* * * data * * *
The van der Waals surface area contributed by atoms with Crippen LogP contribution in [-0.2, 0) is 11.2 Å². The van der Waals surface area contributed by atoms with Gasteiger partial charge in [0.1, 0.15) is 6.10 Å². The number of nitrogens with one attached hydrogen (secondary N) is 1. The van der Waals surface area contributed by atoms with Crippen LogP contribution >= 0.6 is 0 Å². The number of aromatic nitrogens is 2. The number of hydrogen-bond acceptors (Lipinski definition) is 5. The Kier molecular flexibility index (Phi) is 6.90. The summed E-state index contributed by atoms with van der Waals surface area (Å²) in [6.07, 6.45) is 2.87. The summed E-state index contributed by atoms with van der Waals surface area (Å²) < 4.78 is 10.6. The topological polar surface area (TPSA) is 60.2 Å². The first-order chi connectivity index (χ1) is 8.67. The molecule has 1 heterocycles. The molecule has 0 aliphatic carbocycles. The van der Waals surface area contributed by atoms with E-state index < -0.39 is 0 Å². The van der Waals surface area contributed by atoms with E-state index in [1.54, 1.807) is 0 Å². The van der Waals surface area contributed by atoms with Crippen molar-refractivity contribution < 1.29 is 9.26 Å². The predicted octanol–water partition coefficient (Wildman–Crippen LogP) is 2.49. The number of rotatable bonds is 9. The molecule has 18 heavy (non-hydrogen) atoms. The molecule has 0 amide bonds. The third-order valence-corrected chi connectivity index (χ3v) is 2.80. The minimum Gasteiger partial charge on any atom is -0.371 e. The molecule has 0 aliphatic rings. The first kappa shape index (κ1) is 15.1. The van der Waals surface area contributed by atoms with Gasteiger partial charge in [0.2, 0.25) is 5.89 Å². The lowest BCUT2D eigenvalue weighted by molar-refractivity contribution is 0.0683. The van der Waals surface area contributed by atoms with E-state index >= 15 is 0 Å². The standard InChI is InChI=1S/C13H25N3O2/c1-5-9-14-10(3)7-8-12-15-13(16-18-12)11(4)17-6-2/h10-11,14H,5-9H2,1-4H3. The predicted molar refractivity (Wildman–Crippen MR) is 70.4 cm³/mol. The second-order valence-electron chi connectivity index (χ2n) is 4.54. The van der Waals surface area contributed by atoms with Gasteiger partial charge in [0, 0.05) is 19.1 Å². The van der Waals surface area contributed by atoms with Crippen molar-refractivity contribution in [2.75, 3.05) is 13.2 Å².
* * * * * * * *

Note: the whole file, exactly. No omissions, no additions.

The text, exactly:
The van der Waals surface area contributed by atoms with Crippen LogP contribution in [-0.2, 0) is 11.2 Å². The van der Waals surface area contributed by atoms with Gasteiger partial charge in [0.1, 0.15) is 6.10 Å². The number of nitrogens with one attached hydrogen (secondary N) is 1. The van der Waals surface area contributed by atoms with Crippen LogP contribution >= 0.6 is 0 Å². The number of aromatic nitrogens is 2. The number of hydrogen-bond acceptors (Lipinski definition) is 5. The Kier molecular flexibility index (Phi) is 6.90. The summed E-state index contributed by atoms with van der Waals surface area (Å²) in [6.07, 6.45) is 2.87. The summed E-state index contributed by atoms with van der Waals surface area (Å²) < 4.78 is 10.6. The topological polar surface area (TPSA) is 60.2 Å². The first-order chi connectivity index (χ1) is 8.67. The molecule has 1 heterocycles. The molecule has 0 aliphatic carbocycles. The van der Waals surface area contributed by atoms with E-state index < -0.39 is 0 Å². The van der Waals surface area contributed by atoms with E-state index in [1.54, 1.807) is 0 Å². The van der Waals surface area contributed by atoms with Crippen molar-refractivity contribution < 1.29 is 9.26 Å². The predicted octanol–water partition coefficient (Wildman–Crippen LogP) is 2.49. The number of rotatable bonds is 9. The molecule has 18 heavy (non-hydrogen) atoms. The molecule has 0 amide bonds. The third-order valence-corrected chi connectivity index (χ3v) is 2.80. The minimum Gasteiger partial charge on any atom is -0.371 e. The molecule has 0 aliphatic rings. The first kappa shape index (κ1) is 15.1. The van der Waals surface area contributed by atoms with Gasteiger partial charge in [0.2, 0.25) is 5.89 Å². The lowest BCUT2D eigenvalue weighted by molar-refractivity contribution is 0.0683. The van der Waals surface area contributed by atoms with E-state index >= 15 is 0 Å². The standard InChI is InChI=1S/C13H25N3O2/c1-5-9-14-10(3)7-8-12-15-13(16-18-12)11(4)17-6-2/h10-11,14H,5-9H2,1-4H3. The predicted molar refractivity (Wildman–Crippen MR) is 70.4 cm³/mol. The second-order valence-electron chi connectivity index (χ2n) is 4.54. The van der Waals surface area contributed by atoms with Gasteiger partial charge in [0, 0.05) is 19.1 Å². The van der Waals surface area contributed by atoms with Crippen molar-refractivity contribution in [2.75, 3.05) is 13.2 Å².